I am analyzing a dataset in which 80 participants rated 4 products (product A, product B, product C, product D) from -3 to 3 depending on how much they liked the product. Each participant provided categorical demographic information such as gender, ethnicity, age group, and employment status.

I would like to run an ANCOVA with the product type as the IV, the rating number as the DV, and all of the demographic variables as categorical covariates.

Should my dataset have 320 rows with the following columns: Product, Rating, Gender, Ethnicity, AgeGroup, EmploymentStatus? Each participant would have 4 rows such that there is a row for their product A, B, C, and D rating. I would repeat their demographic data for each row. Or should I set up my data differently?

Additionally, I plan to use SPSS and dummy code each of the categorical covariates with C-1 groups and input these categorical covariates in the "Covariate" box and not the "Fixed Factors" box in the Analyze - Univariate - GLM tool. Would this be the right way to go about this?

Thank you kindly for any advice!

  • $\begingroup$ What is your research question ? Are your covariates balanced ? $\endgroup$ Nov 11, 2020 at 10:33
  • $\begingroup$ Thank you for your time, Robert. My research question is - is there a difference in the mean ratings for each product (i.e. do people prefer for any of the products more than the other products). Regarding balanced covariates - I'm not exactly sure what this means, but each person provided ratings for all 4 products and there is very little missing data. The groups within each demographic categorical covariate are not equal (e.g. for ethnicity, there were more white participants than asian participants). Hope this helps clarify. $\endgroup$ Nov 11, 2020 at 16:15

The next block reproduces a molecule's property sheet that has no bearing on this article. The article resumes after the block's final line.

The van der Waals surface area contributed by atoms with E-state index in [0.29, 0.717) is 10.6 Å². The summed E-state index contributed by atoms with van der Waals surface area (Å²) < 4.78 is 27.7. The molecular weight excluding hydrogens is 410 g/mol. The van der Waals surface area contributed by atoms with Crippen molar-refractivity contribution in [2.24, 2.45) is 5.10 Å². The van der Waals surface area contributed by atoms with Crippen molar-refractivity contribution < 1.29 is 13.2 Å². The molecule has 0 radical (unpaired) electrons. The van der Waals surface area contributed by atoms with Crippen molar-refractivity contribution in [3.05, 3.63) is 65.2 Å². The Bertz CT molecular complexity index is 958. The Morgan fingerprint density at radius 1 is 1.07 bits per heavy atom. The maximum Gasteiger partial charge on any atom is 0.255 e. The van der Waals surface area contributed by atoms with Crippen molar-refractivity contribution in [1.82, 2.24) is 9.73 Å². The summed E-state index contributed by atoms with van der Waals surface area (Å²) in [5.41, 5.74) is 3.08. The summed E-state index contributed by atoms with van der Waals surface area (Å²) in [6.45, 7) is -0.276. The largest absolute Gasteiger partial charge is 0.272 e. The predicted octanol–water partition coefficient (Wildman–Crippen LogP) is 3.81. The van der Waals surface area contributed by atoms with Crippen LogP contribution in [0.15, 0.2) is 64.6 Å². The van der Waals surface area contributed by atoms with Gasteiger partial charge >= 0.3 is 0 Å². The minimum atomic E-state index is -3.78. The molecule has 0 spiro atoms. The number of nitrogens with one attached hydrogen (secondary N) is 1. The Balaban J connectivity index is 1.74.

1 Answer 1


The proposed model is not an ANCOVA. ANCOVA is a model with a continuous outcome, a categorical independent variable of primary interest (main exposure), and one of more continous variables that are potential confounders or competing exposures.

The distinction isn't really important because it's just another (multivariable) regression model. So the model would look like:

rating ~ product + covariates

and you would be interested in the estimates for the different levels of product, while controlling for the covariates. However I see two problems with this model. First, is it reasonable to treat rating as continuous when it appears to be ordinal with 7 levels? I would suggest proceding with it as continuous but also compare it with an ordinal model. But the main issue I see is that you have repeated measures within participants, so the ratings for one participant are more likely to be similar to each other than to those of other partipants. That is, the observations are not independent. One way to handle that is to fit a mixed effects model with random intercepts for participant.

As for the question about how to set up the data, yes, 320 with each row corresponding to one rating would be the way to go, with most software that I am aware of.


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